NYT Editor On The Decision To Post Leaked Cables
ROBERT SIEGEL, Host:
Bill Keller is the paper's executive editor. He joins us now from New York. Welcome to the program once again.
BILL KELLER: Thank you.
SIEGEL: And first, people who read the paper this morning would have seen in an editor's note that The Times received these from a source who insisted on anonymity, who had received them from Wikileaks. Later, the Guardian, the British daily said that Wikileaks gave it the documents. Is it correct to say The Times gained access through the Guardian?
KELLER: Yes, that's correct.
SIEGEL: And so far as you know, the other publications all got them through the Guardian.
KELLER: I don't know about the others. I think some of them got it directly, some of them may have gotten it through the Guardian. The distinction is that they all got it with the permission of Wikileaks, whereas we got it sort of over the transom.
SIEGEL: You know the criticisms that have been voiced here: Diplomatic cables are meant to be confidential; kings, prime ministers don't use language with American envoys on the assumption that they'll end up quoted verbatim on the front page of The Times.
SIEGEL: What's the public's interest in seeing these unvarnished cables?
KELLER: You know, the stories today I think provided the fullest account that I've seen anywhere of America's attempt to rally a coalition against Iran and its nuclear ambitions. And it included a fascinating story about the extent to which American diplomats are being enlisted to gather intelligence on their counterparts in other countries, down to things like credit card numbers and frequent flyer numbers.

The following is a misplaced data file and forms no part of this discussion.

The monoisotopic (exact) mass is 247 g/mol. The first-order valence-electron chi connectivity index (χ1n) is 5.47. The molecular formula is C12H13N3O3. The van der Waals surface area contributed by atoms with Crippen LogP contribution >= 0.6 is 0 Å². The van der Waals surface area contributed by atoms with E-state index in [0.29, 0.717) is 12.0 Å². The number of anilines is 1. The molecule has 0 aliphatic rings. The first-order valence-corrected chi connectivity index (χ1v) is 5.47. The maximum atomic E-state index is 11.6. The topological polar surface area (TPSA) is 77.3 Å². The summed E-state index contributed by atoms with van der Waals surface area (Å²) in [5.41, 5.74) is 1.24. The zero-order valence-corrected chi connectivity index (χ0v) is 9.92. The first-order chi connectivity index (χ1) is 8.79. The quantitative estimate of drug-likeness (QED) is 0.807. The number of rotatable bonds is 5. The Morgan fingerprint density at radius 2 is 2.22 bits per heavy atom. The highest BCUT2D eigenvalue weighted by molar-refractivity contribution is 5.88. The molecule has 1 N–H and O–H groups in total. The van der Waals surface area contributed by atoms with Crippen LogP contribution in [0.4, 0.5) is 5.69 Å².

SIEGEL: But if, indeed, the government had come to you and you asked the Obama administration for their guidance, for what they thought here. If they said release of that could indeed jeopardize maintaining the very coalition against Iran that we've been trying to assemble. Would The Times say, well, if you're right we won't publish that? Or that's your job, our job is to publish things.
KELLER: They want our aid. They want our trade. They want our cooperation in resisting common enemies. And I don't think a bit of embarrassment trumps their own national and personal interest.
SIEGEL: You've described the rationale for publishing. In some cases you've withheld some diplomatic cables or redacted names in others. What's the rational for withholding? What's the line you've developed at The Times for figuring that one out?
KELLER: The easy calls on the other side are if it's just something that's going to embarrass somebody, you know, or cause a bit of diplomatic controversy. That probably is not justification for deciding that readers aren't entitled to see it.
SIEGEL: Well, Bill Keller, thank you very much for talking with us.
KELLER: You're welcome.
SIEGEL: That's Bill Keller, executive editor of The New York Times.
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